Governments would automatically share information on taxpayers’ offshore bank and brokerage accounts with foreign tax authorities, under a draft agreement published yesterday by the OECD.
At the request of the group of 20 biggest economic powers, the organisation devised the automatic exchange of financial information so that tax evaders would have no room to hide when they stashed cash in foreign accounts.
So far, 42 countries have indicated they want to use the standard for reporting financial information to foreign governments, the OECD’s tax policy director, Pascal Saint-Amans, told reporters. Among them are Britain, France, Germany and Italy.
The Swiss government said it would take a position on using the standard when it became a global norm.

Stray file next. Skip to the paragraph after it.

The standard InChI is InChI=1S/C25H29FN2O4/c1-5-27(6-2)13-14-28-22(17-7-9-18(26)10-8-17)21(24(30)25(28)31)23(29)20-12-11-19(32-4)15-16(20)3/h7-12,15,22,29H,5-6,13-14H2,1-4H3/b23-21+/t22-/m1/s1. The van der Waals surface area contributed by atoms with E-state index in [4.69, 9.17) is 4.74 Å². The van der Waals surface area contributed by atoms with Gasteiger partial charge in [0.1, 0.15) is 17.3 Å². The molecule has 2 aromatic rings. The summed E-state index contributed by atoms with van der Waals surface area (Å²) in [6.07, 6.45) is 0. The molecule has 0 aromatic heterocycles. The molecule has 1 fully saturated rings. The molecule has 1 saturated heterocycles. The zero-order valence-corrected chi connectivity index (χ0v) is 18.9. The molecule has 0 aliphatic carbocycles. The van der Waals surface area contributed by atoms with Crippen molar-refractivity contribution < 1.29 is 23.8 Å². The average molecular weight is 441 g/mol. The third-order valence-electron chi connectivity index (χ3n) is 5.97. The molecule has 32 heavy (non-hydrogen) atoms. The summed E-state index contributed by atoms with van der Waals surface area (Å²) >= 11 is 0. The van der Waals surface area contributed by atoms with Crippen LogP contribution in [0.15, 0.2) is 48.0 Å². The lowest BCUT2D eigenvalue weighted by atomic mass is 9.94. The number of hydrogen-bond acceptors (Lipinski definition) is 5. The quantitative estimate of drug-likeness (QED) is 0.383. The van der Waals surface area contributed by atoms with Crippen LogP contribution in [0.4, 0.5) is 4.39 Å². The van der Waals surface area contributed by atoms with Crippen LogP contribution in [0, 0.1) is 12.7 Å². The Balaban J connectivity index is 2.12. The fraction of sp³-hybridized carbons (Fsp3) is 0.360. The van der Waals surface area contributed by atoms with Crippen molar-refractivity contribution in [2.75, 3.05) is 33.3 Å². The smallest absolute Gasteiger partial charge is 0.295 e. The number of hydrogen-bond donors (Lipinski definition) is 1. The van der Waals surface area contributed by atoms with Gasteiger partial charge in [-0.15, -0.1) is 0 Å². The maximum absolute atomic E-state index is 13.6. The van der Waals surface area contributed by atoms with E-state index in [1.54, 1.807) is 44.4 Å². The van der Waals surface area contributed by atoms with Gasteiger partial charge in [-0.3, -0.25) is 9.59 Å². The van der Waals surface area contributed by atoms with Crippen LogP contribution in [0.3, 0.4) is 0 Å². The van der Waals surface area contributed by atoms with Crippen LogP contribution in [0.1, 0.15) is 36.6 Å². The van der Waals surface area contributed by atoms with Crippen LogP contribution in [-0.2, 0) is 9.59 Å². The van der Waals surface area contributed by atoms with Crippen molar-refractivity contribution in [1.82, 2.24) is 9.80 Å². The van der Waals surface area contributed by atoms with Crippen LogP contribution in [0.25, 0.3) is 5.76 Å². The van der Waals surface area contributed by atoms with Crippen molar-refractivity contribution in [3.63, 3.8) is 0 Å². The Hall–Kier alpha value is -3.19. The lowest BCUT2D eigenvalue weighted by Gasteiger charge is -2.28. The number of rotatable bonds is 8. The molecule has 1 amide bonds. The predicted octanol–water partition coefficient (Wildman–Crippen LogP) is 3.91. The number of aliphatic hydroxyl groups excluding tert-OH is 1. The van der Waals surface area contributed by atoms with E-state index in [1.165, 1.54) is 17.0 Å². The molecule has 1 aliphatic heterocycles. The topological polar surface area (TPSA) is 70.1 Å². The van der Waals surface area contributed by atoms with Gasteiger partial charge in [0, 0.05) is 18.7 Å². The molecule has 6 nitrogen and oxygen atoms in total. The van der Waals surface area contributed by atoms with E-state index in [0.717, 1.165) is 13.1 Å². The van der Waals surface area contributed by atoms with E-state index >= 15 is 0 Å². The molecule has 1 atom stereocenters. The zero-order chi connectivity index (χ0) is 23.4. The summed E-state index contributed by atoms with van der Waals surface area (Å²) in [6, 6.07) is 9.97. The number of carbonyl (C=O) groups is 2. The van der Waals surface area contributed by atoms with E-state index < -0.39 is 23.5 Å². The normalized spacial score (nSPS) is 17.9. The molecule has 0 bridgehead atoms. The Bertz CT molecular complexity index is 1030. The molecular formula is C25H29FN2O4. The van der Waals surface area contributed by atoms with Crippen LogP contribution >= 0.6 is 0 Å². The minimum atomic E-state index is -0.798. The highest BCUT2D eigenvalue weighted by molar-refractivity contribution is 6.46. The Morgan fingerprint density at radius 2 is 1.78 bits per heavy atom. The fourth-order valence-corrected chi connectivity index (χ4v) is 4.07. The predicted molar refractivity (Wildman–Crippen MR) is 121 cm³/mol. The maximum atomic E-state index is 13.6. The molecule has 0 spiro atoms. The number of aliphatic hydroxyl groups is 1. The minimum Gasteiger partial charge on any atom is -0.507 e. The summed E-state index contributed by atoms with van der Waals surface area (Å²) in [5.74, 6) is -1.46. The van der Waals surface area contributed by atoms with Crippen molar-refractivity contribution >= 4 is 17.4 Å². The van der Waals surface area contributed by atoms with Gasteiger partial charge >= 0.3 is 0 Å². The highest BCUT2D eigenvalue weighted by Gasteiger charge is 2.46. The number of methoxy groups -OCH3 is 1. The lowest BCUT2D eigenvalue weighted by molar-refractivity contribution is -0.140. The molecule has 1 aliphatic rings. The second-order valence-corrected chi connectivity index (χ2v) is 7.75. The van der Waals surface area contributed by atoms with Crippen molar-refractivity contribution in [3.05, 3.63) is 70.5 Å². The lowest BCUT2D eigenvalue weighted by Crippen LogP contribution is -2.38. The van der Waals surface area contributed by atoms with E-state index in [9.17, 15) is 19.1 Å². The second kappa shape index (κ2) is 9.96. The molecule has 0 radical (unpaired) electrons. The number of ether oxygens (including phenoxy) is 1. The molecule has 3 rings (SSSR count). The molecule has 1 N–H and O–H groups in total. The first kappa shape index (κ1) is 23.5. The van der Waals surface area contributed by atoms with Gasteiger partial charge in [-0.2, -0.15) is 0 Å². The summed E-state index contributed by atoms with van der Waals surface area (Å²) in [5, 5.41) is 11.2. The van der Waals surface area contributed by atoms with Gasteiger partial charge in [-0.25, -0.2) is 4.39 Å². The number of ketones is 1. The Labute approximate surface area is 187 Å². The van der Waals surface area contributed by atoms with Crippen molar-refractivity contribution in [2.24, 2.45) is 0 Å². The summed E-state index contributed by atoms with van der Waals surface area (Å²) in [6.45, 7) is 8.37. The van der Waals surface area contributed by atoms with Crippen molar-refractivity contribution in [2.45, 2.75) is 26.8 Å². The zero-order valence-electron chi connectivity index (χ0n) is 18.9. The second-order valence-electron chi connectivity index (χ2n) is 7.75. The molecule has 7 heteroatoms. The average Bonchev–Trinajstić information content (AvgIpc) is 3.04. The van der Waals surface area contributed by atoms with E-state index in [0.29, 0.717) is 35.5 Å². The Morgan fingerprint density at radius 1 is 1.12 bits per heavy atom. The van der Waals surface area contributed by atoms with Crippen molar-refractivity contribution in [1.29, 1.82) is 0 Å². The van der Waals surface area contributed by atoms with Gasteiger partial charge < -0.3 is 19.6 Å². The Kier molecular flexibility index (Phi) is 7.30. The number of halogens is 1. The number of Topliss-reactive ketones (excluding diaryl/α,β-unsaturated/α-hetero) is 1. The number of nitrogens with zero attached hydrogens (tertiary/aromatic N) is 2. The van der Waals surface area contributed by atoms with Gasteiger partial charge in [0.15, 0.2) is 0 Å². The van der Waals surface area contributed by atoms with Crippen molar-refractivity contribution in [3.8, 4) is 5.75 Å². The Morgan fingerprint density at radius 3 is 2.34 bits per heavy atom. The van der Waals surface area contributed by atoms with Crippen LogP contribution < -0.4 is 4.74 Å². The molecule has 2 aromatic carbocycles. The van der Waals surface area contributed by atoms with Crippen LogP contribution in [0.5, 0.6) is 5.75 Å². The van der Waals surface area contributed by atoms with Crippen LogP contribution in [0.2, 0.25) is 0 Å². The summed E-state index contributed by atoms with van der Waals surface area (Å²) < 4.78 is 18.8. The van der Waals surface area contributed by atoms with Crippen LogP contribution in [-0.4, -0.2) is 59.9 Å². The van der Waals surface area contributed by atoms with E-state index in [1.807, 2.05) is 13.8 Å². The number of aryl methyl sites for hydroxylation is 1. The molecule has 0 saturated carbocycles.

Other countries will have to decide whether to sign up in the months before a G20 summit in November in Brisbane, Australia, he said.
The European Union has estimated governments lose hundreds of billions of dollars to tax evasion each year. Much of the money is thought to be stashed abroad in undeclared offshore accounts.
Under the blueprint, banks, brokers and some insurers and investment funds would have to report residents’ account balances as well as interest, dividends and other investment income to their government. The government would then make that information available automatically to any other government that had signed the information exchanging agreement.
“You collect the data, you put it in the pipe and it goes to the other party,” Mr Saint-Amans said.
Financial companies would also be required to identify the ultimate beneficiaries of shell companies, trusts and similar legal arrangements used to evade taxes.